Is it real or is it Memorex?
This was a famous ad campaign years ago in the pre-digital world. People recorded on Cassettes instead of using MP3 technology. The hook of the ad campaign was that a singer’s voice might hit such high tonal frequencies, that her natural voice or the recorded version on tape could each shatter fine stemware glasses. So when Ella FitzGerald crooned those high notes – and the glass broke – the tagline was – Is it real or is it Memorex.
Nowadays it is a whole different ball game. When it comes to what we see – be it movies, television, DVDs, or photographs, we’ve no guarantee whatsoever that what we see is the real article. Can you tell which of these is a photo of the real Hillary and which isn’t? Virtually anything we’ve seen in these visual mediums can or could be manipulated.
And that would be paint on a canvas. Oh sure, more paint could be added after; something could be painted over, something else could be added in. But at the moment you see it hanging on the wall of the art gallery, or in a museum, or in someone’s home – you’re seeing something real. It may not be authentic – forgeries are not unknown in the art world – but at least you know that it hasn’t been digitally enhanced.
I’ve looked at various artists and different artistic genres over the years; and I still like Classic Realism the best. You know what that is don’t you? It’s the blending of paints on a canvas with near photo realism to at least the main parts of the painting. Today we’ll have a look at a husband and wife team from China. He’s Xie Qiu Wa, and her name is Dong Wen Jie. Their specialty? Portraits of stunning women.
Xie’s reputation has reached international levels. His method of detailed photo-realism in his paintings, while rooted in variations of 19th Century Chinese classics, has its uniqueness in the interplay of light and shadow. Look at this one called Evening Glance.
Notice the dual light sources: the left side of her face and her right arm and shoulder are well lit. The background has that painterly fall-back of lacking details. Yet the pattern of her dress is perfectly executed.
And this one called Sunset Thoughts; the model is lighted from the opposite side and indirectly from the front but slightly off to one side. Look how her face is partially lighted. Her beauty is enhanced by the warmth of the light.
Rose Garden is a profile and unlike the first two is outdoors. The model’s face is directly facing the light as she is slightly facing toward her right. The right shoulder and the trim of her dress conveys the same information. Notice the drop-pearl earring, and the flowered hair clasp. Just superb.
His wife Dong Wen Jie is also known in art circles as Angel. Her work is less concerned with lighting and has greater orientation toward details. Her subjects are often beautiful courtesans wearing period costumes. This is a bygone era of China and reflects the combination of both hope and darkness.
In Forest Sounds we can consider the exquisite detail of the model’s gown, the stones in the creek, as well as bridge planks which become the path up the hill.
In Turn of the Season, we see a similar dress, the same musical instrument, a better maintained bridge with greater detail of the bark of the railing.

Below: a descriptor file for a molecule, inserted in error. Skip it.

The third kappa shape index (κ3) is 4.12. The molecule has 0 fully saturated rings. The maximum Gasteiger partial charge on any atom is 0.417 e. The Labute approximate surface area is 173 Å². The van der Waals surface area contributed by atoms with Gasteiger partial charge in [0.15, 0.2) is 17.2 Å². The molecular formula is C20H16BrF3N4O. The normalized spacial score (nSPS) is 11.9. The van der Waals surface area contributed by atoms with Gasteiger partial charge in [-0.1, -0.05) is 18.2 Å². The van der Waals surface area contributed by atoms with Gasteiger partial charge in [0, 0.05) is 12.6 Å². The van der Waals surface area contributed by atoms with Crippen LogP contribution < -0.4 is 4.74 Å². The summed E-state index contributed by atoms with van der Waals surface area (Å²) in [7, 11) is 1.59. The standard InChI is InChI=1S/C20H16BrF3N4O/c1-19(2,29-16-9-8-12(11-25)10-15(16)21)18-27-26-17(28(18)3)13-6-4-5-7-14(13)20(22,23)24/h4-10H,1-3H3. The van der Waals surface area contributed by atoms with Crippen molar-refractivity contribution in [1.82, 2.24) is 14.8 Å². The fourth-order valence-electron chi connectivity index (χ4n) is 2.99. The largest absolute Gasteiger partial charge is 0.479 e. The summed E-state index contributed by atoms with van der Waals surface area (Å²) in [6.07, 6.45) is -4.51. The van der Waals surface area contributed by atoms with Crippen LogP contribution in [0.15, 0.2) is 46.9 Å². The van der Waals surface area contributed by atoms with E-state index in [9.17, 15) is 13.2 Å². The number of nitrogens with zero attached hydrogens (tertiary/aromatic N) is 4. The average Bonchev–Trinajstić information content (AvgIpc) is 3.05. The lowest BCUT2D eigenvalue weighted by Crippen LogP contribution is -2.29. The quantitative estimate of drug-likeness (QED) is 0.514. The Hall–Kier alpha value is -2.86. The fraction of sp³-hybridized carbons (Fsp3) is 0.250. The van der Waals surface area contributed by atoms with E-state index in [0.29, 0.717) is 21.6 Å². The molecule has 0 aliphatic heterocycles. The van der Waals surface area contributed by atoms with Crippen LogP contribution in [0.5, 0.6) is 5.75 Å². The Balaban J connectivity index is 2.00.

Finally, this one is called Meandering Thoughts (above). The heavily brocaded red dresses have become a light and airy silken affair. The planks are still rough hewn, but note how the path up the hillside is overgrown and losing a battle to the local grasses and moss. These are marvelously realized concepts and truly a treat for the eyes.
Husband Xie also utilizes similar themes. Look at Lakeside at Dusk (below). Once again there’s a cheongsam dress, a river or stream with a rough hewn bridge spanning over the water. Notice the silk wrap she carries with its different hues. And the patterned nail placements holding the bridge together.
In Moonlight Flute (below), Xie makes the light source shimmer on the water. Check out the indirect light in her lap as well as how the light plays on the right side of her hair. When you notice these small details the paintings just get even more interesting.
Dong’s Westlake Note (above) incorporates many of her husband’s trademarks. The light plays on the water. Part of her face has the better lighting, and the background lacks detail. There’s a colorful ornament in her hair.
Okay the last two –
Xie’s masterpiece is Hidden Thoughts. The light source is behind the model and to the right. Her right cheek is highlighted. And the light makes the bright colors of the bedding seem warm and rich. I think this is just a gorgeous woman made even more beautiful because the artist deployed the light so well.
Our last one from Dong is Ponder. The model wears flowers in her hair; likely she awaits her lover. The red of her lipstick gloss on her lips is so rich and deep. And in a wonderful touch, Dong has given the model a velvet top with huge cuffs.
Here is a photo of Dong Wen Jie. She only has to pin up her air and she could be a model for her husband’s art. Her art is filled with elegance as well as modesty, and she is garnering fans in the west in ever increasing numbers.
Xie Qiu Wa is doing his best to help his wife as an artistic mentor. All the while his work maintains the play between light and shadow. He is steadfast in one regard. He refuses to have any of his painting reproduced in lithographs or giclee (pronounced zhee-CLAY) prints. His works are one of a kind and aren’t going to show up in a calendar that you can buy at Amazon.com
Visit a museum today, or follow the crowds and shop for some art this weekend, like the people in this marvelous painting by Min Ma. He calls it Saturday Afternoon.
And I’m going to call it a day. This is JustMeMike, and that’s a wrap!